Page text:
Follow Up: Cell Networks Fight To Be More Than Mere Data Pipelines

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As the AP notes, at last week's Mobile World Congress there was a good deal of attention delivered to a company called Pinger. This was partly due to the company stall's fortuitous location at the trade show, partly because it's a leading example of new-generation companies that offer their free or low-cost non-SMS messaging services to smartphone customers. International phone networks were also at the show, of course, and they were loudly complaining about Pinger and its ilk.

Telecom Italia's CEO Franco Bernabe is quoted in a thinly-veiled attack at these companies: The players "have based their innovation in the mobile domain, without a deep understanding of the complex technical environment of our industry" and that is causing more and more "problems to the overall service offered to the end user and driving additional investments for mobile operators."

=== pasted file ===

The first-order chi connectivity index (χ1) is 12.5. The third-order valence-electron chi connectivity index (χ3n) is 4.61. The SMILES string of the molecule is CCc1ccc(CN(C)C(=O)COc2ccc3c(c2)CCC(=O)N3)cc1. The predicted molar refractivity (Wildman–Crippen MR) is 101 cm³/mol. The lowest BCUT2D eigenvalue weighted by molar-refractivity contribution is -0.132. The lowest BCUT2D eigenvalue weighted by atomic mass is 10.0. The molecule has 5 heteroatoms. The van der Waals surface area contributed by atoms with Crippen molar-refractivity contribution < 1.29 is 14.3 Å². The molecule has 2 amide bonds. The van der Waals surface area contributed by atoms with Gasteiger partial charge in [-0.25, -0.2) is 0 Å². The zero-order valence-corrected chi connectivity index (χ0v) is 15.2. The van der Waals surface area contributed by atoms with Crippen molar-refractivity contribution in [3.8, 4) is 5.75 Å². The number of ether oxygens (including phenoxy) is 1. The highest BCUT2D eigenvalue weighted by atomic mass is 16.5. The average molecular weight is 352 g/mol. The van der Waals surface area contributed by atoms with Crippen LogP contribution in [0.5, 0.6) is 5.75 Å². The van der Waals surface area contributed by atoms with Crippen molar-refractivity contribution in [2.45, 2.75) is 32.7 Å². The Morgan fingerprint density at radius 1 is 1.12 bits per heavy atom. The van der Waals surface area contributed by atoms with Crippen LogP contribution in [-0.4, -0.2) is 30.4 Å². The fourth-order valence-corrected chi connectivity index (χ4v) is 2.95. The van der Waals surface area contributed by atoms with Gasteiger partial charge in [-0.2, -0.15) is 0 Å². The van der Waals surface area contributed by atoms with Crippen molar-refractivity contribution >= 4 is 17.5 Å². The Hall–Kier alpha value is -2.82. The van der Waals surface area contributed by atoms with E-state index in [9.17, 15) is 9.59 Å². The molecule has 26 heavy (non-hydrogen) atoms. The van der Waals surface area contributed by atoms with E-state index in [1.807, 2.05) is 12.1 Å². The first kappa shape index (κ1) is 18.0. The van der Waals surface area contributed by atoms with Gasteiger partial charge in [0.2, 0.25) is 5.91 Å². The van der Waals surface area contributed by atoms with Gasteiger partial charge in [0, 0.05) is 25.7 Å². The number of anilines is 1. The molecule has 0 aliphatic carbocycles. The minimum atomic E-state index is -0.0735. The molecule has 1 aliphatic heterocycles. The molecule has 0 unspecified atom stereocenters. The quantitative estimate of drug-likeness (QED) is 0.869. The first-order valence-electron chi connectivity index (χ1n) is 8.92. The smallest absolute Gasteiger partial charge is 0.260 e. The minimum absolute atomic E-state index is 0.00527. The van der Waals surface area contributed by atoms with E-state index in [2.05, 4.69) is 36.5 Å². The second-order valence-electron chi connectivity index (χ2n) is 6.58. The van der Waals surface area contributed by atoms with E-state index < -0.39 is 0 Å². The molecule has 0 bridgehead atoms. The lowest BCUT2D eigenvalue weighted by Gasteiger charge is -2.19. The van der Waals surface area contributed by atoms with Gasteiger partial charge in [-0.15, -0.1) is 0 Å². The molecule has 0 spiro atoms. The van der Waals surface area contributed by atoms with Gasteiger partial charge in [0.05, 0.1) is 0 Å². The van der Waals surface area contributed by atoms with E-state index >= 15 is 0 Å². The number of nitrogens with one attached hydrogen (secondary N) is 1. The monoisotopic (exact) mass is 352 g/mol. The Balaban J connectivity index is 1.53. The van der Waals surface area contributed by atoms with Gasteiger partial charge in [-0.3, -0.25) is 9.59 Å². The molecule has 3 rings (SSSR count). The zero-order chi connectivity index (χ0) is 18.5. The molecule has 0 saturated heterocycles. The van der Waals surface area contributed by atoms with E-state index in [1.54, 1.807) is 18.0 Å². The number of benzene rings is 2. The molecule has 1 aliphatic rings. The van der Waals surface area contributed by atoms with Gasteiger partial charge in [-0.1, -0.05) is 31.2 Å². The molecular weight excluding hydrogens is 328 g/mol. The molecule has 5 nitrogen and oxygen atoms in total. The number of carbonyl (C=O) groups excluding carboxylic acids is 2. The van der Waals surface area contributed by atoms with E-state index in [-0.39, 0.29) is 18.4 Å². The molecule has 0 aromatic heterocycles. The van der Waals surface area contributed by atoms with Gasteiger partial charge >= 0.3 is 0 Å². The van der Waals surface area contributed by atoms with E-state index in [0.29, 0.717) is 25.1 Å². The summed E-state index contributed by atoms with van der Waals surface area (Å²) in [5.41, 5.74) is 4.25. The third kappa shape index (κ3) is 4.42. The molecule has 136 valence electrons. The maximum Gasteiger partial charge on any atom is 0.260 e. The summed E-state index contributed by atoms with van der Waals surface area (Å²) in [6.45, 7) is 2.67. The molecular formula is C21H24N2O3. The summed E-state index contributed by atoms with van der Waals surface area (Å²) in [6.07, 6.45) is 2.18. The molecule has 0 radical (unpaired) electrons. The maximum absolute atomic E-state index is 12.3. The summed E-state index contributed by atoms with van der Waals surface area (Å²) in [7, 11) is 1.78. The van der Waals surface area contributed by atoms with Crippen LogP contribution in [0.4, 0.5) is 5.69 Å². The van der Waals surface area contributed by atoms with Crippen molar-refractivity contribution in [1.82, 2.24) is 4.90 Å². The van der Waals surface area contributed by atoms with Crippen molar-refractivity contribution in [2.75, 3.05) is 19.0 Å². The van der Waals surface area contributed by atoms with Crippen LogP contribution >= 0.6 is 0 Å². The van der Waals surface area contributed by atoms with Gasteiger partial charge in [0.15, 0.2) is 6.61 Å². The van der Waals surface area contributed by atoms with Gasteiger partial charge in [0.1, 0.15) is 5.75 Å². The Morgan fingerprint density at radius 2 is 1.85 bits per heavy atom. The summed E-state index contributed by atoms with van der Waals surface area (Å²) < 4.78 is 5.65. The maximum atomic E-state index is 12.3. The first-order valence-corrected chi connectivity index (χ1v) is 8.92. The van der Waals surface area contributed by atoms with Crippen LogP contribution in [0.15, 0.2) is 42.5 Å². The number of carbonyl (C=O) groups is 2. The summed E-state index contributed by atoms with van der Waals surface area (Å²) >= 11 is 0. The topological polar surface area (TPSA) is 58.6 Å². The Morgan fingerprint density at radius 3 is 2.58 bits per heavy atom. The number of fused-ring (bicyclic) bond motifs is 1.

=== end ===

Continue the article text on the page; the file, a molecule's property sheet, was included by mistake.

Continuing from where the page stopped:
So, let's get this straight: These firms are innovating on a long-established platform and because they're successful--thanks to offering cheap or zero-cost messaging to their clients--it's squashing the overall performance of your network and making you invest more money? Interesting argument.

It's not at all because you've failed to innovate yourself, and networks like yours around the world have ripped off consumers for years with vastly-inflated fees to send (and in some cases receive) SMSs? No, that would be silly.

What Franco and his fellow cell company CEOs are really afraid of isn't Pinger, of course. It's Apple and Facebook and Skype. The first two of these are changing how consumers use IMs on a vast scale, and enabling them as direct replacements for SMSs on smartphones--with Apple's iMessage business the most obvious attempt because it threads both SMS's and iMessages together seamlessly in a single app. Because these chat channels use data, rather than SMS's, they don't cost consumers SMS fees, and that's actually making the industry lose potential cash. Ultimately your cell phone network will be like your water company--a boring, necessary, but brand-irrelevant pipeline for a utility. Only flowing data, not water.

[Image: Flickr user ranjithsiji ]

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